I want to tell you about a friend of mine; let's call him Fred. Fred's a fairly seasoned investor, except that he takes what he calls "flyers" -- small bets on story stocks or stocks with what they call momentum. Some days he's a joy to be around -- other days it pays to steer clear.

Those bad days, as you might have guessed, are the days when one -- or, heaven forbid, two -- of his flyers suffers a 20% stumble. One day it's a software developer. The next it's a drug maker or contract research outfit. Then it's a company that makes stun guns, of all things.

What do all these flyers have in common?

  • They're expensive.
  • They're hyped on Wall Street.
  • They're on CNBC and all over the chat boards.

They're what we in the business call overextended. And they're sure as heck not the kind of stocks we talk about -- at least in a good way -- at Inside Value.

According to well-known research firm Ibbotson Associates, value investing flat outperforms both growth investing and the S&P 500 by a wide margin. In the period from December 1968 to December 2002, value stocks returned 11.0% per year, growth stocks 8.8%, and the S&P 500 returned 6.5%. Previous studies over longer periods of time show the same outperformance by value stocks but with the S&P 500 also beating growth.

While impressive, the percentage difference doesn't tell the whole story. Consider the returns of $1,000 invested at the end of 1968.

  • $1,000 invested in the S&P 500 grew to $8,471.
  • $1,000 invested in growth stocks grew to $17,520.
  • $1,000 invested in value stocks grew to $34,630.

It seems clear to me. If you want better returns, be a value investor!

Borrowing from the masters
At Inside Value, we have had quite a discussion as to what constitutes value and who qualifies as a value investor. Some take the Benjamin Graham route, looking for deeply undervalued stocks that are trading at or below book value and preferably at a discount, or margin of safety, of at least 50% to their estimation of the intrinsic value. These are the "deep value" guys, and when the stock approaches intrinsic value, they sell and repeat the process. Current Inside Value pick MCI Inc. (NASDAQ:MCIP) fell into this category when I picked it.

Others are more like Warren Buffett and Charlie Munger at Berkshire Hathaway (NYSE:BRK.A), still looking for a big margin of safety with the caveat that they are prepared to pay up for companies that truly display long-term competitive advantages. These are companies such as Coca-Cola (NYSE:KO) and American Express (NYSE:AXP).

Then there are others that follow the path less traveled and are true contrarian investors, such as David Dreman, author of Contrarian Investment Strategies and highly successful manager of the Scudder-Dreman funds. Dreman looks for value in distressed companies that few others want, such as Tyco (NYSE:TYC) in 2002 and American International Group (NYSE:AIG) recently, when the stock dropped 20% in the wake of Eliot Spitzer's allegations that Marsh & McLennan (NYSE:MMC) was rigging insurance bids.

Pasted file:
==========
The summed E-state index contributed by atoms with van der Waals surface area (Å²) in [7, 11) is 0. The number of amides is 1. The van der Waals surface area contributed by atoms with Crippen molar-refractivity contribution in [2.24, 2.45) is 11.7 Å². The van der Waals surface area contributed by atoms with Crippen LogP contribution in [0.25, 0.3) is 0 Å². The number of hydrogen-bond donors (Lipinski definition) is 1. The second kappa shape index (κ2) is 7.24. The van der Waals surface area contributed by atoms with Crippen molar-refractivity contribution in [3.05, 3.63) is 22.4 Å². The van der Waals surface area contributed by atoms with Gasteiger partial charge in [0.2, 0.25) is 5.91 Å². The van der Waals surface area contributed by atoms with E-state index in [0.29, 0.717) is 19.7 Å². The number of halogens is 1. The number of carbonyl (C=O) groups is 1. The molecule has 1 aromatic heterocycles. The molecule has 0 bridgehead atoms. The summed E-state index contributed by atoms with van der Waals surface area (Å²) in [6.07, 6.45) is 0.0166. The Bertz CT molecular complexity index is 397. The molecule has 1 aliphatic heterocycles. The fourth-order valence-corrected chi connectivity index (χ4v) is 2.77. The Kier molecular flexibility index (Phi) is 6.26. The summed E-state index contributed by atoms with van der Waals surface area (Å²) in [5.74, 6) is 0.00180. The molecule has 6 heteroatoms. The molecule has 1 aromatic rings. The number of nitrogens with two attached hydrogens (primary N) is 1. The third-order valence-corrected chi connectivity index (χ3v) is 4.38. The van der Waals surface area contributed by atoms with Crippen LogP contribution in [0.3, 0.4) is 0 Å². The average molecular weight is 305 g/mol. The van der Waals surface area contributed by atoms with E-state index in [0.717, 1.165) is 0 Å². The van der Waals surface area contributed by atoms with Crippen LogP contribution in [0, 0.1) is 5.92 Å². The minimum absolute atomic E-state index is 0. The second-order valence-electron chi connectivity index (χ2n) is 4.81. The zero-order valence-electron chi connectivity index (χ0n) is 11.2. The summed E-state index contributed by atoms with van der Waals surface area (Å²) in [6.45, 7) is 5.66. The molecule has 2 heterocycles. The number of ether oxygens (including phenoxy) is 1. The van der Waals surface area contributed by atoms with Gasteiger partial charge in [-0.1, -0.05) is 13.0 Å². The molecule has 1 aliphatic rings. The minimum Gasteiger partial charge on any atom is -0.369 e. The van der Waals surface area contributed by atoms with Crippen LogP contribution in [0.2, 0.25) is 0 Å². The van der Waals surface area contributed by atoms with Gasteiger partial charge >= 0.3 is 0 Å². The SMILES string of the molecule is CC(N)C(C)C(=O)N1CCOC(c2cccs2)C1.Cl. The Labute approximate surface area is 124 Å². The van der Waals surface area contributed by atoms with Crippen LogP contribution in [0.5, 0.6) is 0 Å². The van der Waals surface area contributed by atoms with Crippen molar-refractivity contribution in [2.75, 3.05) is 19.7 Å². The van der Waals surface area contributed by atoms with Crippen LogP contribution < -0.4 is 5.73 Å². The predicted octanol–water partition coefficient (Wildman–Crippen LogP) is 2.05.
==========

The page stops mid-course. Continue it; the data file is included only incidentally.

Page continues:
To me, there is a clear and consistent theme in all these cases. In each, the value investor assesses the intrinsic value and applies some margin of safety to establish the buy price. The value investor then waits patiently for the stock price to drop below the buy price and will not chase a rising stock price above that level. The next component again involves patience -- the patience for the market to recognize the undervaluation.

The hunt for value
I don't have a hard-and-fast rule that I must have a 40% discount to my conservative estimate of intrinsic value before I will invest in a company. In my mind, not all companies or stocks are created equal. Of course, I want to buy Coca-Cola at a 40% discount, but I don't ever expect to see it trading that low in my lifetime. However, its earnings have been so predictable over a very long period, I might be prepared to buy it at a small discount to my estimation of intrinsic value.

In hunting for value, I generally break the field down into six different areas. We'll look at those in my next online commentary and take a closer look at a few examples from each segment.

And this is what we discuss in every issue of Inside Value. You've read this far, so apparently you share some of our thoughts on investing. If you're trying to decide whether to take the next step, let me help make your decision a little easier. Try the first 30 days on me. No charge. Now that's value. If you are not 100% convinced that Inside Value will make you money, you won't pay a dime. You owe it to yourself as an investor to learn about value investing.

By signing up, you also are invited to our dedicated online discussion boards, where your fellow members and I partake in spirited discussions day and night. We can talk about the market, your favorite value picks, and those on my current Watch List.

So, I wish you good value investing until we chat again. Oh, and Fred, try to stay away from those flyers.

Philip Durell is the analyst for the Motley Fool Inside Value newsletter. He owns no shares in the companies mentioned.